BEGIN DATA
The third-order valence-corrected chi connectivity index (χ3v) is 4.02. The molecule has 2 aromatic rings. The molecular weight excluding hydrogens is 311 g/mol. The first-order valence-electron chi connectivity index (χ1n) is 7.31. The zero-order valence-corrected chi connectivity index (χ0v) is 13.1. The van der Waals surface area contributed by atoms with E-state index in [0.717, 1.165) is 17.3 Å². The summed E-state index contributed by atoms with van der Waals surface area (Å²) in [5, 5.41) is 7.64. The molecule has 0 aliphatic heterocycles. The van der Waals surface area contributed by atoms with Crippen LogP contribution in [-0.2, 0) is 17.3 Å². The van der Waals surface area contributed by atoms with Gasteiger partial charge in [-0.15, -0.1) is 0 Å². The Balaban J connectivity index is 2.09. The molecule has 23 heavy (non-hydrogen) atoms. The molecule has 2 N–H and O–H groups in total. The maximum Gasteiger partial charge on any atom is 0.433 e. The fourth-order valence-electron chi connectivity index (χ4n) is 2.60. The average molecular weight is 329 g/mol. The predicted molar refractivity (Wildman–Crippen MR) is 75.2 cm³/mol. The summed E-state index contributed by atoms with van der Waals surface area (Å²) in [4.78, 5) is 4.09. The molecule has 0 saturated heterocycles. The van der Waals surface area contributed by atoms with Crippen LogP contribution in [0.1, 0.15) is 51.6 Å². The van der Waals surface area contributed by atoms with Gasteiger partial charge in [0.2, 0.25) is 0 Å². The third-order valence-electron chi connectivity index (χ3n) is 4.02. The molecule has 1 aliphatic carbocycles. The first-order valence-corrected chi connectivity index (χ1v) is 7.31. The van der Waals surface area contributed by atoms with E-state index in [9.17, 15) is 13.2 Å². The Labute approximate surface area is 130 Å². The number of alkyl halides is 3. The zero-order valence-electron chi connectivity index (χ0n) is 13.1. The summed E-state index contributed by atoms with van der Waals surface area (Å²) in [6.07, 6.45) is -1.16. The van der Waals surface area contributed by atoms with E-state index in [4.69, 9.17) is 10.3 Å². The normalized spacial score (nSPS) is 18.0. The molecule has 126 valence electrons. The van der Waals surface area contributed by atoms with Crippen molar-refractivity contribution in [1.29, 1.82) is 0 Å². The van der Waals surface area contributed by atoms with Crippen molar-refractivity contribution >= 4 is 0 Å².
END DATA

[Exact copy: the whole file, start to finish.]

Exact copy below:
The third-order valence-corrected chi connectivity index (χ3v) is 4.02. The molecule has 2 aromatic rings. The molecular weight excluding hydrogens is 311 g/mol. The first-order valence-electron chi connectivity index (χ1n) is 7.31. The zero-order valence-corrected chi connectivity index (χ0v) is 13.1. The van der Waals surface area contributed by atoms with E-state index in [0.717, 1.165) is 17.3 Å². The summed E-state index contributed by atoms with van der Waals surface area (Å²) in [5, 5.41) is 7.64. The molecule has 0 aliphatic heterocycles. The van der Waals surface area contributed by atoms with Crippen LogP contribution in [-0.2, 0) is 17.3 Å². The van der Waals surface area contributed by atoms with Gasteiger partial charge in [-0.15, -0.1) is 0 Å². The Balaban J connectivity index is 2.09. The molecule has 23 heavy (non-hydrogen) atoms. The molecule has 2 N–H and O–H groups in total. The maximum Gasteiger partial charge on any atom is 0.433 e. The fourth-order valence-electron chi connectivity index (χ4n) is 2.60. The average molecular weight is 329 g/mol. The predicted molar refractivity (Wildman–Crippen MR) is 75.2 cm³/mol. The summed E-state index contributed by atoms with van der Waals surface area (Å²) in [4.78, 5) is 4.09. The molecule has 0 saturated heterocycles. The van der Waals surface area contributed by atoms with Crippen LogP contribution in [0.1, 0.15) is 51.6 Å². The van der Waals surface area contributed by atoms with Gasteiger partial charge in [0.2, 0.25) is 0 Å². The third-order valence-electron chi connectivity index (χ3n) is 4.02. The molecule has 1 aliphatic carbocycles. The first-order valence-corrected chi connectivity index (χ1v) is 7.31. The van der Waals surface area contributed by atoms with E-state index in [9.17, 15) is 13.2 Å². The Labute approximate surface area is 130 Å². The number of alkyl halides is 3. The zero-order valence-electron chi connectivity index (χ0n) is 13.1. The summed E-state index contributed by atoms with van der Waals surface area (Å²) in [6.07, 6.45) is -1.16. The van der Waals surface area contributed by atoms with E-state index in [4.69, 9.17) is 10.3 Å². The normalized spacial score (nSPS) is 18.0. The molecule has 126 valence electrons. The van der Waals surface area contributed by atoms with Crippen molar-refractivity contribution in [1.29, 1.82) is 0 Å². The van der Waals surface area contributed by atoms with Crippen molar-refractivity contribution >= 4 is 0 Å².